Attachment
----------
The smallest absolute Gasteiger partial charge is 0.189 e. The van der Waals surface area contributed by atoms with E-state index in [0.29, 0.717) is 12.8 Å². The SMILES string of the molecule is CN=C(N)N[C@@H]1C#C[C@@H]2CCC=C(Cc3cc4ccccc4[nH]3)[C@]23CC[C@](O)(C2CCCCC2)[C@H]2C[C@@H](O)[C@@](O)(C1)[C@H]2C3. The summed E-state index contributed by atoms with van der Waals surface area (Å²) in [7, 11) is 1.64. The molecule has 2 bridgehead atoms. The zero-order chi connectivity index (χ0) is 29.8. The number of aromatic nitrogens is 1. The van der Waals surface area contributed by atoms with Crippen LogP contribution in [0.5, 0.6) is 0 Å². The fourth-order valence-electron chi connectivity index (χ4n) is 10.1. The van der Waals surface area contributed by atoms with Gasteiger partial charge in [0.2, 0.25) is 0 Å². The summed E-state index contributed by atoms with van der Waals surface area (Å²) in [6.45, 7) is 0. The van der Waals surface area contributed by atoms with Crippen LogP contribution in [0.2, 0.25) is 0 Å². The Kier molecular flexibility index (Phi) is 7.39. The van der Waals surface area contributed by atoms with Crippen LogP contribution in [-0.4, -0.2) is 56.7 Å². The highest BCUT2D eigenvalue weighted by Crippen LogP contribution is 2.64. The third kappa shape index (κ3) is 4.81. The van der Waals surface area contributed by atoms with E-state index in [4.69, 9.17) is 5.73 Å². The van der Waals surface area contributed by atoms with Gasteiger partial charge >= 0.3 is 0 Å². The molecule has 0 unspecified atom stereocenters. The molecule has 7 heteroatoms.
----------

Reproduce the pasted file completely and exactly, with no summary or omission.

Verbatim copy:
The smallest absolute Gasteiger partial charge is 0.189 e. The van der Waals surface area contributed by atoms with E-state index in [0.29, 0.717) is 12.8 Å². The SMILES string of the molecule is CN=C(N)N[C@@H]1C#C[C@@H]2CCC=C(Cc3cc4ccccc4[nH]3)[C@]23CC[C@](O)(C2CCCCC2)[C@H]2C[C@@H](O)[C@@](O)(C1)[C@H]2C3. The summed E-state index contributed by atoms with van der Waals surface area (Å²) in [7, 11) is 1.64. The molecule has 2 bridgehead atoms. The zero-order chi connectivity index (χ0) is 29.8. The number of aromatic nitrogens is 1. The van der Waals surface area contributed by atoms with Crippen LogP contribution in [0.5, 0.6) is 0 Å². The fourth-order valence-electron chi connectivity index (χ4n) is 10.1. The van der Waals surface area contributed by atoms with Gasteiger partial charge in [0.2, 0.25) is 0 Å². The summed E-state index contributed by atoms with van der Waals surface area (Å²) in [6.45, 7) is 0. The van der Waals surface area contributed by atoms with Crippen LogP contribution in [0.2, 0.25) is 0 Å². The Kier molecular flexibility index (Phi) is 7.39. The van der Waals surface area contributed by atoms with Crippen LogP contribution in [-0.4, -0.2) is 56.7 Å². The highest BCUT2D eigenvalue weighted by Crippen LogP contribution is 2.64. The third kappa shape index (κ3) is 4.81. The van der Waals surface area contributed by atoms with E-state index in [4.69, 9.17) is 5.73 Å². The van der Waals surface area contributed by atoms with Gasteiger partial charge >= 0.3 is 0 Å². The molecule has 0 unspecified atom stereocenters. The molecule has 7 heteroatoms.